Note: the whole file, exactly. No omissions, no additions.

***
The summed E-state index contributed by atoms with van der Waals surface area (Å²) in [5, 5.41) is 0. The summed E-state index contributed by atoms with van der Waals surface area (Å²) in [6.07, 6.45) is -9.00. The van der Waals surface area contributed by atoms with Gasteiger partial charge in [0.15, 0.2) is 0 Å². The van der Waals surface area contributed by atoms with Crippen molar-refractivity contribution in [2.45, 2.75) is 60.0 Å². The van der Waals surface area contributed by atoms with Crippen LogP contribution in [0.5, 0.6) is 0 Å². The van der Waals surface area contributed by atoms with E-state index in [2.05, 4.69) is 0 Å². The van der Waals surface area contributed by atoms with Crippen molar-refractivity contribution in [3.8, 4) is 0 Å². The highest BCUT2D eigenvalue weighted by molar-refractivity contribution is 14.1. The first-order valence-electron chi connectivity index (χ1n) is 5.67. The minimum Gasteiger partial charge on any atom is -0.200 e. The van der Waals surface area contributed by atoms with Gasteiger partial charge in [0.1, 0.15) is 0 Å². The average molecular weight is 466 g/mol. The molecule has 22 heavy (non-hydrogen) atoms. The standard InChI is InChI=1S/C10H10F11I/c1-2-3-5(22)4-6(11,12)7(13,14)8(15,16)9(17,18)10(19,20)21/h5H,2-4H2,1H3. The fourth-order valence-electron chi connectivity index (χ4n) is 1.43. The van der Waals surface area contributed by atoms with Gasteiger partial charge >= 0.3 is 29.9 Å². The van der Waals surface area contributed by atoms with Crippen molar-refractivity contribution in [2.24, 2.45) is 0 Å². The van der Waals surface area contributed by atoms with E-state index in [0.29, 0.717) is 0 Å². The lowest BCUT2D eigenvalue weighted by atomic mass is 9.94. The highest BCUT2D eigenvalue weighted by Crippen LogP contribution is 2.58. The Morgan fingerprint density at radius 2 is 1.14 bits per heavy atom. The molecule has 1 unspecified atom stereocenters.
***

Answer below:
The summed E-state index contributed by atoms with van der Waals surface area (Å²) in [5, 5.41) is 0. The summed E-state index contributed by atoms with van der Waals surface area (Å²) in [6.07, 6.45) is -9.00. The van der Waals surface area contributed by atoms with Gasteiger partial charge in [0.15, 0.2) is 0 Å². The van der Waals surface area contributed by atoms with Crippen molar-refractivity contribution in [2.45, 2.75) is 60.0 Å². The van der Waals surface area contributed by atoms with Crippen LogP contribution in [0.5, 0.6) is 0 Å². The van der Waals surface area contributed by atoms with E-state index in [2.05, 4.69) is 0 Å². The van der Waals surface area contributed by atoms with Crippen molar-refractivity contribution in [3.8, 4) is 0 Å². The highest BCUT2D eigenvalue weighted by molar-refractivity contribution is 14.1. The first-order valence-electron chi connectivity index (χ1n) is 5.67. The minimum Gasteiger partial charge on any atom is -0.200 e. The van der Waals surface area contributed by atoms with Gasteiger partial charge in [0.1, 0.15) is 0 Å². The average molecular weight is 466 g/mol. The molecule has 22 heavy (non-hydrogen) atoms. The standard InChI is InChI=1S/C10H10F11I/c1-2-3-5(22)4-6(11,12)7(13,14)8(15,16)9(17,18)10(19,20)21/h5H,2-4H2,1H3. The fourth-order valence-electron chi connectivity index (χ4n) is 1.43. The van der Waals surface area contributed by atoms with Gasteiger partial charge >= 0.3 is 29.9 Å². The van der Waals surface area contributed by atoms with Crippen molar-refractivity contribution in [2.24, 2.45) is 0 Å². The van der Waals surface area contributed by atoms with E-state index in [0.29, 0.717) is 0 Å². The lowest BCUT2D eigenvalue weighted by atomic mass is 9.94. The highest BCUT2D eigenvalue weighted by Crippen LogP contribution is 2.58. The Morgan fingerprint density at radius 2 is 1.14 bits per heavy atom. The molecule has 1 unspecified atom stereocenters.